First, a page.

When the Torah mentions the obligation to rebuke a fellow Jew, it ends with the words, “and do not bear a sin because of him” (Vayikra 19:17).
The Targum translates this as, “and do not receive a punishment for his sin.”
According to the Targum, it appears that if Reuven ate a ham sandwich and I didn’t rebuke him, I would be punished for his sin. This seems difficult to understand. Why should I be punished for his sin? At most, you might argue that if I was capable of rebuking him and didn’t, I would be responsible for the sin of not rebuking him. But how do I become responsible for the sin he perpetrated? He transgressed it; I didn’t.
The answer to this question is based on understanding the connection one Jew has to another.
The Kli Yakar brings a mashol. Imagine a man who is on an ocean voyage. One morning, he hears a strange rattling sound coming from the cabin next to his. As the noise continues, he becomes more and more curious, until finally, he knocks on his neighbor’s door. When the door opens, he sees that his neighbor is drilling a hole in the side of the boat.
“What are you doing?” the man cries.
“Oh, I’m just drilling,” the neighbor answers simply.
“Yes. I’m drilling a hole in my side of the boat.”
“Stop that!” the man says.
“But why?” asks the neighbor. “This is my cabin. I paid for it, and I can do what I want here.”
“No, you can’t! If you cut a hole in your side, the entire boat will go down.”
The nimshol is that the Jewish people is one entity. For a Jew to say, “What I do is my business and doesn’t affect anyone else,” is categorically false. My actions affect you, and your actions affect me – we are one unit. It is as if I have co-signed on your loan. If you default on your payments, the bank will come after me. I didn’t borrow the money but I am responsible. So too when we accepted the Torah together on Har Sinai, we became one unit, functioning as one people. If you default on your obligations, they come to me and demand payment. We are teammates, and I am responsible for your performance.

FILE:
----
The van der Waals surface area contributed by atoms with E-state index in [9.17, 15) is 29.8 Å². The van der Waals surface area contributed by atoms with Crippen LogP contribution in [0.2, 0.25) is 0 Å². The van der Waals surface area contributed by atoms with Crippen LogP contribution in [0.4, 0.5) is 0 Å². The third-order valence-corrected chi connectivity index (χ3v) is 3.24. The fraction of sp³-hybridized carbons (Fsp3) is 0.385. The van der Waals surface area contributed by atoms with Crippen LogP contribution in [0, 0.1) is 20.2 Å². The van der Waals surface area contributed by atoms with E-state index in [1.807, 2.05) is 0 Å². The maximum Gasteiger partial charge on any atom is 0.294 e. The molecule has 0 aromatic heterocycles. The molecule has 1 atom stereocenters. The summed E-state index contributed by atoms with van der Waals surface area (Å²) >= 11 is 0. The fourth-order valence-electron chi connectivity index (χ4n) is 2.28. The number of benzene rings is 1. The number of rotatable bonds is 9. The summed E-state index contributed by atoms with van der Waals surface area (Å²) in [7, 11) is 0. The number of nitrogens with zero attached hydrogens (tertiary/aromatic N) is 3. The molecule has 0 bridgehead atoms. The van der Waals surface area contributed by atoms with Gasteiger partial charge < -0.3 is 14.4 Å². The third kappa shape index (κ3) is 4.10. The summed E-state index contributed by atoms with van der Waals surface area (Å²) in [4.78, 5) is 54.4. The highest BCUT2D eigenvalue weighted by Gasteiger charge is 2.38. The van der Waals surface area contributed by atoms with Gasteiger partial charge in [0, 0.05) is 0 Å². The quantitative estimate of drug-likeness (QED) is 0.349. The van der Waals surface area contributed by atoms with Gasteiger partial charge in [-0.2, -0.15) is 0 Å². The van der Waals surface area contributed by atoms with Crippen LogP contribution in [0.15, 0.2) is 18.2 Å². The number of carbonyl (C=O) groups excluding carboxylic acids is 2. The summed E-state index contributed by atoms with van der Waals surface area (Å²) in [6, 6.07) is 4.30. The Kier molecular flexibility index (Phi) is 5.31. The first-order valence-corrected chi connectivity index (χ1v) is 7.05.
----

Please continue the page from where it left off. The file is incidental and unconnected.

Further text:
The Targum is teaching us the extent of that connection. What Reuven does directly affects me – not because I am nosy or a busybody, but because we are one entity, so much so that I am liable for what he does. If he sins and I could have prevented it, that comes back to me. A member of my team transgressed, and I could have stopped it from happening. If I did all that I could have to help him grow and shield him from falling, I have met my obligation and will not be punished. If, however, I could have been more concerned for his betterment and more involved in helping to protect him from harm and didn’t, I am held accountable for his sin.
This perspective is central to understanding why rebuke doesn’t work.
When Reuven goes over to Shimon and “gives it to him good,” really shows just what did wrong, the only thing accomplished is that now Shimon hates Reuven.
To properly fulfill the mitzvah of tochachah, there are two absolute requirements. The first relates to attitude, the second to method.
What’s My Intention?
When I go over to my friend to chastise him, the first question I must ask myself is, “What is my intention?”